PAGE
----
Jun 04 2014
When I see a tree snapped in half like this I have to ask: What made this tree fall over?
I did some detective work but I don’t know the answer yet. Maybe you can help. Here are the clues:
- The tree is a black cherry (Prunus serotina)
- It was alive when it fell. It grew leaves this spring so the structural weakness wasn’t evident until the tree broke.
- This is the only broken tree at this location in Schenley Park. Even if a strong wind snapped the trunk it wasn’t strong enough to damage other trees.
- The trunk is not hollow inside the break though there are air gaps between the light outer wood and dark inner core.
- There’s a white flaky substance inside the trunk that coats the light wood layers. Is it a fungus?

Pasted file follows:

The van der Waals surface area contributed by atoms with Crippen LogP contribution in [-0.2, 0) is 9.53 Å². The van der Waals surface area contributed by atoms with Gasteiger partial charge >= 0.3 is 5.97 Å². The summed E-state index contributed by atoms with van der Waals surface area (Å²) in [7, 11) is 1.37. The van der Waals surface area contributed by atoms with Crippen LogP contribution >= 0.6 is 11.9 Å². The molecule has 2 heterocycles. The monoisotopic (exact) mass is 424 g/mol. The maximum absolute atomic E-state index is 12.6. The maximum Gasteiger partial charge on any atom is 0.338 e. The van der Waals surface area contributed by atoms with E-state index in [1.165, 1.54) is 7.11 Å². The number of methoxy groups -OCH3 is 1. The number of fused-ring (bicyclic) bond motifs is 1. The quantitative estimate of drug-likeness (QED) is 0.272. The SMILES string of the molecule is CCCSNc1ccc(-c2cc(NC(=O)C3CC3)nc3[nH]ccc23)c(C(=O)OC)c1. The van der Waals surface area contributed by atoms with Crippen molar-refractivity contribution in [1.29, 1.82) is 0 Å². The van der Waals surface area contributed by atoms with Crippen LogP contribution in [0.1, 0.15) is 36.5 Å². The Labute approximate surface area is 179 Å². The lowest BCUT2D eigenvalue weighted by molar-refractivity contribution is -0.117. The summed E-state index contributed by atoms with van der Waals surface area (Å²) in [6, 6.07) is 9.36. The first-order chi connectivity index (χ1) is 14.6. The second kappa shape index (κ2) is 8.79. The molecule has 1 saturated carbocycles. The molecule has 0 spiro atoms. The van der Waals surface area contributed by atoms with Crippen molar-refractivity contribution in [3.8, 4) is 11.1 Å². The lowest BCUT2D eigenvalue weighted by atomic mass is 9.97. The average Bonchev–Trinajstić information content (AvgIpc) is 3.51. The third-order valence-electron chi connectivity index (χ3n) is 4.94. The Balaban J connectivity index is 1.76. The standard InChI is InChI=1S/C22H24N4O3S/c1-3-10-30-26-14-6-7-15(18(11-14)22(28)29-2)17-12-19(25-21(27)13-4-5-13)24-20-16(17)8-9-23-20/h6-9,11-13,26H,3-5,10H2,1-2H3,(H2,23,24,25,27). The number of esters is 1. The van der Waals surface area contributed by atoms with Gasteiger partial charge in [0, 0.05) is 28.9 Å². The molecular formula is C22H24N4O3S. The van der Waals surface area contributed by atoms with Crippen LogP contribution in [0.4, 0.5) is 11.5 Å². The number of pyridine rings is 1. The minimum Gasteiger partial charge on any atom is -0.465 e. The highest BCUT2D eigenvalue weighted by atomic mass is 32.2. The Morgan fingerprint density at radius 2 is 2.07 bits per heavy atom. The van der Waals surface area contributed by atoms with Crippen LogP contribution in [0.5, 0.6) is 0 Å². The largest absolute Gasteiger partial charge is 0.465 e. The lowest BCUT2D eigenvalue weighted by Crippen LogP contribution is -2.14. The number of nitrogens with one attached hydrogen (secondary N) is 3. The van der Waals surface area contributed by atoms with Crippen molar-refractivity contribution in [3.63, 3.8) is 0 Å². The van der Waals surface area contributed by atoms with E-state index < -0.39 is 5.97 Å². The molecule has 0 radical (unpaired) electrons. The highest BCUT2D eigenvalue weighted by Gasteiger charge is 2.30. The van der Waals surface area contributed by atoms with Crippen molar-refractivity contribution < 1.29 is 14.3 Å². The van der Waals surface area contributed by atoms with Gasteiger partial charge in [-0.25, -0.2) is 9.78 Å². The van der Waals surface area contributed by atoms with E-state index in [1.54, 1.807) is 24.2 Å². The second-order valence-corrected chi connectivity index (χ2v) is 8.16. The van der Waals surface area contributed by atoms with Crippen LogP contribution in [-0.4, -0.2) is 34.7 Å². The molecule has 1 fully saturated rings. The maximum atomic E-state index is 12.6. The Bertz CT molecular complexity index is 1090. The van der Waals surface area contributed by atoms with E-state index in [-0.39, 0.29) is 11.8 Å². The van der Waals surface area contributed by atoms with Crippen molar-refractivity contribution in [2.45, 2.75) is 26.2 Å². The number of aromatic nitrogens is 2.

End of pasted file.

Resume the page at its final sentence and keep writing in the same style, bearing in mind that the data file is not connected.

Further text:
- Did the white stuff weaken the trunk? Is it responsible for the break?
The trunk isn’t hollow, but…
Here’s a close look at the white flaky fungus. It reminds me of the white correction tape I use on paper.
Do any of you know what this is? Is it the reason the tree fell over?
Leave a comment with your answer.
(photos by Kate St. John)
UPDATE on June 5 with the ANSWER! It’s a species of Armillaria or honey fungus. (See Maureen Hobma’s comment below.) Well, I feel a little dumb. I wrote about Armillaria on 16 January 2014 because I was fascinated that it’s the largest living organism. I even included a photo of the white sheets inside the heartwood but, having never seen the white sheets before, I did not remember them. Until now I had only seen the black rope-y strands and the honey mushrooms so that’s all I knew of Armillaria. The white sheets are the newer growth, the mycelium, and can be bio-luminescent! I learn something new every day.